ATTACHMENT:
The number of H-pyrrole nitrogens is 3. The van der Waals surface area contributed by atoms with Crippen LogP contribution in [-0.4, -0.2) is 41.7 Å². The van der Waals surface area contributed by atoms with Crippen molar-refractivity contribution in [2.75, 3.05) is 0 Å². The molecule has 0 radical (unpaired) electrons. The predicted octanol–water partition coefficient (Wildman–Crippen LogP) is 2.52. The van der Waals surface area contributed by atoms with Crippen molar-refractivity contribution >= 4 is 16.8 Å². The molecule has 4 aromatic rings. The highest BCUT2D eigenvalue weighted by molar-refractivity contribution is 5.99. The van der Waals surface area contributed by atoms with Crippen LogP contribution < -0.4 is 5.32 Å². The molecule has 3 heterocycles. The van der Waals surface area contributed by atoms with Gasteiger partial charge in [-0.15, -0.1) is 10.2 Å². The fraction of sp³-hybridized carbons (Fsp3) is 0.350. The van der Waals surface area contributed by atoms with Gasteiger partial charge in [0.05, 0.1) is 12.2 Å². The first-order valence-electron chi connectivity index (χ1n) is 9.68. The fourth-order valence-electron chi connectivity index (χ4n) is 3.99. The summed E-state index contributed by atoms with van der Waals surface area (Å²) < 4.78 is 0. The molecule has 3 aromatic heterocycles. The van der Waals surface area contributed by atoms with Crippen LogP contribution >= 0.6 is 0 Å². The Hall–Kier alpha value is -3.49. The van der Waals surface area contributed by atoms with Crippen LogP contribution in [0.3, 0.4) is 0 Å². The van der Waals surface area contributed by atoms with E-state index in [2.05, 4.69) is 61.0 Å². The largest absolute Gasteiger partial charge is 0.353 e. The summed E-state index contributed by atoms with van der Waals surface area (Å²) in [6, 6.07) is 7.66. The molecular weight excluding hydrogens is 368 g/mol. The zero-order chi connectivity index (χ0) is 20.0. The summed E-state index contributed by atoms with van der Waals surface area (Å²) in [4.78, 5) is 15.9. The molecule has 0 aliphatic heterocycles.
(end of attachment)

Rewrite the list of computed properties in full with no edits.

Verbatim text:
The number of H-pyrrole nitrogens is 3. The van der Waals surface area contributed by atoms with Crippen LogP contribution in [-0.4, -0.2) is 41.7 Å². The van der Waals surface area contributed by atoms with Crippen molar-refractivity contribution in [2.75, 3.05) is 0 Å². The molecule has 0 radical (unpaired) electrons. The predicted octanol–water partition coefficient (Wildman–Crippen LogP) is 2.52. The van der Waals surface area contributed by atoms with Crippen molar-refractivity contribution >= 4 is 16.8 Å². The molecule has 4 aromatic rings. The highest BCUT2D eigenvalue weighted by molar-refractivity contribution is 5.99. The van der Waals surface area contributed by atoms with Crippen LogP contribution < -0.4 is 5.32 Å². The molecule has 3 heterocycles. The van der Waals surface area contributed by atoms with Gasteiger partial charge in [-0.15, -0.1) is 10.2 Å². The fraction of sp³-hybridized carbons (Fsp3) is 0.350. The van der Waals surface area contributed by atoms with Gasteiger partial charge in [0.05, 0.1) is 12.2 Å². The first-order valence-electron chi connectivity index (χ1n) is 9.68. The fourth-order valence-electron chi connectivity index (χ4n) is 3.99. The summed E-state index contributed by atoms with van der Waals surface area (Å²) < 4.78 is 0. The molecule has 3 aromatic heterocycles. The van der Waals surface area contributed by atoms with Crippen LogP contribution >= 0.6 is 0 Å². The Hall–Kier alpha value is -3.49. The van der Waals surface area contributed by atoms with Crippen LogP contribution in [0.3, 0.4) is 0 Å². The van der Waals surface area contributed by atoms with E-state index in [2.05, 4.69) is 61.0 Å². The largest absolute Gasteiger partial charge is 0.353 e. The summed E-state index contributed by atoms with van der Waals surface area (Å²) in [6, 6.07) is 7.66. The molecular weight excluding hydrogens is 368 g/mol. The zero-order chi connectivity index (χ0) is 20.0. The summed E-state index contributed by atoms with van der Waals surface area (Å²) in [4.78, 5) is 15.9. The molecule has 0 aliphatic heterocycles.